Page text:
In her research, de Stefanis (2007) found that strong social networks often play a large role in determining which geographical locations immigrants move to. In her dissertation, de

Stefanis found that while social networks can prove to be valuable tools to gain access to jobrelated information in unfamiliar geographic territory, in the case where there are no established social networks, immigrants will resort to nonpersonalized methods of job seeking, such as through job search engines. One of the findings that resulted from this research was that while all the participants were connected to their respective fields quite well, either through conference participation, society memberships or academic and research collaborations, trying to get referrals to additional nonnative faculty in the STEM areas was really difficult. Many of the participants’ networks were established with colleagues from the institutions where they were currently employed and most of them did not fit the study criteria.

However, participants talked about the importance of maintaining mutually beneficial relationships in India with particular industries, institutions and promising graduate students.



These relationships allowed them to keep up with current trends in academic and research matters. One of the questions I asked during the interview was, “What resources do you use on a regular basis to network within your career?” All participants responded that membership in their respective professional organizations was the primary resource to maintain connected. When I asked them if they maintain any memberships with Indian organizations, the answers varied greatly depending on the opportunities within their respective fields. Four common themes emerged from this study that showcased how Indian faculty maintain academic mobility and establish their global professional networks.

First, regular, active participation in their respective fields’ professional organizations permitted faculty to stay abreast of current trends in their field while connecting with faculty from all over the world. Second, for many participants, maintaining connections with industry partners often led to additional opportunities to create larger networks with nonacademic professionals and allow opportunities for travel. Third, participating in academic collaborations, while it can be challenging due to long distances, provided faculty with the opportunity to find, cultivate and mentor promising graduate students and faculty from India. Finally, the last theme that emerged is how an extrinsic opportunity—participation in formal institutional programming aimed at reaching out to international students—allowed faculty to expand their research interests globally.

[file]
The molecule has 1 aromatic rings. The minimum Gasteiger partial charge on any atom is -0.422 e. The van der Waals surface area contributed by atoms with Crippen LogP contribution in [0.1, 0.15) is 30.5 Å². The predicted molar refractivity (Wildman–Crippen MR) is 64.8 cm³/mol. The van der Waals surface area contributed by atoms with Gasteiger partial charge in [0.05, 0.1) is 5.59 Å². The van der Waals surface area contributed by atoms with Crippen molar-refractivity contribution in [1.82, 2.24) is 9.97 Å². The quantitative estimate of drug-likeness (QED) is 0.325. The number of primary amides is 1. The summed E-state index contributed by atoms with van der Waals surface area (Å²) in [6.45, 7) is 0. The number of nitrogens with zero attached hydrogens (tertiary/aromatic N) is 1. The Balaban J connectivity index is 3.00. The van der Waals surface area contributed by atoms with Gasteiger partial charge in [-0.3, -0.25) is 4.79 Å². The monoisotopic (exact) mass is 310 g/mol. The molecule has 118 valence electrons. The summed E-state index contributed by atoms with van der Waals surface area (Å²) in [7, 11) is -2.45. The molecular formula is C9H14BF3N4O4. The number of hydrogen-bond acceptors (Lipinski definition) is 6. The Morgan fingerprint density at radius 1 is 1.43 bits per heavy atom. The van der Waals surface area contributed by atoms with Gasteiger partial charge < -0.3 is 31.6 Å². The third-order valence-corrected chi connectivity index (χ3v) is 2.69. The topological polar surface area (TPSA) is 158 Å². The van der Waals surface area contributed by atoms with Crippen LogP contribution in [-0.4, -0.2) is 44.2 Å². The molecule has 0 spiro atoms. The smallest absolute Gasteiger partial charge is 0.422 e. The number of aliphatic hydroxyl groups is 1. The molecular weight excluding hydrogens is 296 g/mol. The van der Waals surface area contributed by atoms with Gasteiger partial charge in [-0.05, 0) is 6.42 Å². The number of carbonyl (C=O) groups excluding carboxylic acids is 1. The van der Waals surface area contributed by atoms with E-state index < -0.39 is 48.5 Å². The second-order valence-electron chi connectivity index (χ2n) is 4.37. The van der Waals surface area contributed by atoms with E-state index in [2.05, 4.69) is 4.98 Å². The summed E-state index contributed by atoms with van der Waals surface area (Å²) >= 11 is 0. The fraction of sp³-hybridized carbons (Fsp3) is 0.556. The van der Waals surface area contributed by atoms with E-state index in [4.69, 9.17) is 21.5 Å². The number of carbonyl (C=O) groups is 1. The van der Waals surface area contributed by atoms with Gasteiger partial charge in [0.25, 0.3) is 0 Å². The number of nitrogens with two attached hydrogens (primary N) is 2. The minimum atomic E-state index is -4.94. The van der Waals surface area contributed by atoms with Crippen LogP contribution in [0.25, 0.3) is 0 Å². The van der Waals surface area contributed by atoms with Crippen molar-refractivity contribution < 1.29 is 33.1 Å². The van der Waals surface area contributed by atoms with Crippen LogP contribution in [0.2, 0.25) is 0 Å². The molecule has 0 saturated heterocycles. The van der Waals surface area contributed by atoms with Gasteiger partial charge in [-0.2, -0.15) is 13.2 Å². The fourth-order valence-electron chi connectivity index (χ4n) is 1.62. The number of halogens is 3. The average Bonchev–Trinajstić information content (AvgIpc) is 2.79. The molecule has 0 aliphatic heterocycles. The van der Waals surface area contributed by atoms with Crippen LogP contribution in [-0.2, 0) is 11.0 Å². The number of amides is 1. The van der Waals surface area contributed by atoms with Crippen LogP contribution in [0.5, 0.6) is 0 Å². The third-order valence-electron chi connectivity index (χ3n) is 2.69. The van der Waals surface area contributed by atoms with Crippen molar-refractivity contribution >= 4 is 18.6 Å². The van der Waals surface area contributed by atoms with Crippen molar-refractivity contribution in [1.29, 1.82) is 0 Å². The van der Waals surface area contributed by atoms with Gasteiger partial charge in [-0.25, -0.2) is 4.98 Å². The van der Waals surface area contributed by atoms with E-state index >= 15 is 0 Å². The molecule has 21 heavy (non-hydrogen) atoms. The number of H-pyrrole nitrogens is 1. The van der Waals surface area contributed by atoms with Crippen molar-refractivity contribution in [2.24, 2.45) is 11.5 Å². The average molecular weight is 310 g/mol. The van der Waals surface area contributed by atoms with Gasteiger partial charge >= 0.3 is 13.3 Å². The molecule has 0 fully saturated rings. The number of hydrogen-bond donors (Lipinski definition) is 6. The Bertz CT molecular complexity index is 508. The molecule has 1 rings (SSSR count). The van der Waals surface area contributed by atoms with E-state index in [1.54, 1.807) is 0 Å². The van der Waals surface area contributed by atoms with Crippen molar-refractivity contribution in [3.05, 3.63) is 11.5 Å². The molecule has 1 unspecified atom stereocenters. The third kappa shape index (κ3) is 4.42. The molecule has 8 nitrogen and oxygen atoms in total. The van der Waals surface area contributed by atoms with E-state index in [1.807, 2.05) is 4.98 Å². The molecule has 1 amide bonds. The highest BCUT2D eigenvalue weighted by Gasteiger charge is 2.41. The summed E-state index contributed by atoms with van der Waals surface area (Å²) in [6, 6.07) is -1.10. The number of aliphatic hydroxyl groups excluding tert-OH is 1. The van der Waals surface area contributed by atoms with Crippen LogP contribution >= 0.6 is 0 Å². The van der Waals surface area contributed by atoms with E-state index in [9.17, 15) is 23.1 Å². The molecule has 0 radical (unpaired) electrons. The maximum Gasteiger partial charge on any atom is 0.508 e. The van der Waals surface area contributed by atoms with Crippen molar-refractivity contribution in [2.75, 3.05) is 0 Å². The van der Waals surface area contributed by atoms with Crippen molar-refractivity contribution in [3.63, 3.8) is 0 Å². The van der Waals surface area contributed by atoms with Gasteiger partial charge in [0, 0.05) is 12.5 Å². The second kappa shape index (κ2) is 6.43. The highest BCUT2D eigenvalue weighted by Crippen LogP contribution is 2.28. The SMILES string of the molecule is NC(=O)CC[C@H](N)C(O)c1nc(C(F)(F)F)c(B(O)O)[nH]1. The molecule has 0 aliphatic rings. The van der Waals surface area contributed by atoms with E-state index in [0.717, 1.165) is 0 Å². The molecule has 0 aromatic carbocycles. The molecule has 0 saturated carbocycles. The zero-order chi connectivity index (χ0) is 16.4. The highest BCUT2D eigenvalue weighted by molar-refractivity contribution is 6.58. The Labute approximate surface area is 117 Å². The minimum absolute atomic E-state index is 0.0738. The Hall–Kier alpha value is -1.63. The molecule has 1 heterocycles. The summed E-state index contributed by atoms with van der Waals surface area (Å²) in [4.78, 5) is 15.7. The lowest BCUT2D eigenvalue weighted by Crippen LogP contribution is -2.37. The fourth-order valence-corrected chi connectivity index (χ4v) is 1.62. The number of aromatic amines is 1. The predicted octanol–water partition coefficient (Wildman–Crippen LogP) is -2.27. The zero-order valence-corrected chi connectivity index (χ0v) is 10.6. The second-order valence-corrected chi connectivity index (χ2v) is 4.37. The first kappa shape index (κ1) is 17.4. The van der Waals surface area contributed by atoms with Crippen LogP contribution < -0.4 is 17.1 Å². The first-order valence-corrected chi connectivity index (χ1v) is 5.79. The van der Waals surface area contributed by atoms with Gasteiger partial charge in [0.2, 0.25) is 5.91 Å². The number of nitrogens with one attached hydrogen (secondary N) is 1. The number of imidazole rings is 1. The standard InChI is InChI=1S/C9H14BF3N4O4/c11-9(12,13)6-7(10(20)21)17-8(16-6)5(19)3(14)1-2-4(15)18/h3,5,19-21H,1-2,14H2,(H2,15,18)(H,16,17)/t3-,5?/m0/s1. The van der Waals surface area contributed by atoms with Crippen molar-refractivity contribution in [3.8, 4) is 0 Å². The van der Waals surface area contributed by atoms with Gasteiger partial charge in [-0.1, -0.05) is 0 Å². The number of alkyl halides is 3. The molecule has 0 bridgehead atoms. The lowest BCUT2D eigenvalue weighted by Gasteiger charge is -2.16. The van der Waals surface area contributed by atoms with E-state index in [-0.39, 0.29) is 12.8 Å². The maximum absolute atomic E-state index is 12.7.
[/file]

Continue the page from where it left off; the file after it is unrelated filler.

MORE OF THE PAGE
Professional Organizations. It was no surprise that the ability to travel locally, regionally and internationally emerged as the most common theme when discussing mobility.

The participants indicated that not having the ability to travel (to conferences, to give lectures or talks) was a deal breaker if they ever considered leaving their current institutions. The ability to travel to conferences in their respective fields gave participants the opportunity to hear about


  new trends in their areas while engaging with their peers and increasing their social networks.

All of the participants were active members of at least two organizations within their respective fields and all reported having presented at least once in a major conference. When asked questions about moving to another institution or country, they all mentioned that the new institution would have to provide some incentives for them to continue to travel to local and international conferences in order for them to consider the move. In addition to conferences, participants also mentioned the importance of having institutional support when forming academic collaborations abroad. Participant 16 mentioned that international conference travel was limited to once a year and as such he used personal visits to India to conduct research site visitations and engage with faculty and students in India.